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Topic: free trade

On Free Trade, Was Obama Looking for a Way Out?

Last week, I wrote about a particular bind President Obama had gotten himself into over his expansion of executive authority. Because he had established such a robust record of flouting duly-passed legislation and usurping congressional authority, not even Democrats in Congress trusted him to follow the law. This wasn’t a problem on many issues, because the president and Democrats in Congress agree on so much and congressional Democrats made it clear they believe the ends always justify the means when it comes to progressive rule making.

But it would be a problem on trade, because there the president wanted what’s known as fast-track authority to negotiate a trade deal that Congress could not amend. Democrats are generally opposed to trade despite the broad consensus on its economic benefits, so they wouldn’t easily fork over their authority to the president. Despite Obama’s plea in the State of the Union for the trade authority, Harry Reid immediately confirmed that no, Democrats wouldn’t give Obama free rein on trade. But it’s unclear just how much of a rebuke to the president this really is.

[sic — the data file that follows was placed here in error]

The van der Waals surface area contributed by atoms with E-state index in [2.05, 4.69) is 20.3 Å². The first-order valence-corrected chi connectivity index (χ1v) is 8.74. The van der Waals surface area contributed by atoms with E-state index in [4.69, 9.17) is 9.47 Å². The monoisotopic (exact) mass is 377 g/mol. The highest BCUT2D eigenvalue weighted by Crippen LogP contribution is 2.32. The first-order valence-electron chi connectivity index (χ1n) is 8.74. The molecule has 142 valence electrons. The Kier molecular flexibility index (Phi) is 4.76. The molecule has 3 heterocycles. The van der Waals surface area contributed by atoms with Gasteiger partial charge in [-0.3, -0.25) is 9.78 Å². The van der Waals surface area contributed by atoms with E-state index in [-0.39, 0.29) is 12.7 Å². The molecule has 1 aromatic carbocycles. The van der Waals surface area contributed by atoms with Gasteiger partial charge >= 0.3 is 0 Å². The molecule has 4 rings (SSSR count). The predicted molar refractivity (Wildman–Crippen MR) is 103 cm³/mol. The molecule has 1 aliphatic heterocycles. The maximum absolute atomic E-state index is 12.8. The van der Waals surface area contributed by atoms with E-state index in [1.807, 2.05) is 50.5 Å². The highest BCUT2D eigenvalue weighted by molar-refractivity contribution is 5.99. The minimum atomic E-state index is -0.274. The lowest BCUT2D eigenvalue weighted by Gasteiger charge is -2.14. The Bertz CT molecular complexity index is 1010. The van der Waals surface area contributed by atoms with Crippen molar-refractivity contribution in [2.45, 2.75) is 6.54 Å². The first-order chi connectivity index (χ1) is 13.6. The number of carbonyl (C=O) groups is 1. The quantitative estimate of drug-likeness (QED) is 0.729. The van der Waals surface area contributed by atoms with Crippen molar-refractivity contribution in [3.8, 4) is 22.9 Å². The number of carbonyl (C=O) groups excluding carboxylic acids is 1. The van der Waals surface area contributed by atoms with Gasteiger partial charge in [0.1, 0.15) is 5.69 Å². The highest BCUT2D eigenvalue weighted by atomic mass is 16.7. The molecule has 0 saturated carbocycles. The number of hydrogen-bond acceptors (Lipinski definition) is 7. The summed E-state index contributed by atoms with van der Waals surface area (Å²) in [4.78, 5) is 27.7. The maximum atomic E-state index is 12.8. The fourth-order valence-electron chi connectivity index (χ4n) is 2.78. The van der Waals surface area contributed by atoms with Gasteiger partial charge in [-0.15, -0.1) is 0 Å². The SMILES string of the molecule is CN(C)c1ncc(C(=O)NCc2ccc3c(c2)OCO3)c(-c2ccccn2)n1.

News reports took the basic outlines of the story at face value: Obama wanted trade deals, Reid said no, so this is a blow to the president’s economic agenda. But it’s not so plain. Yesterday Politico reported that Reid went to the White House for a long meeting with the president–and trade didn’t even come up: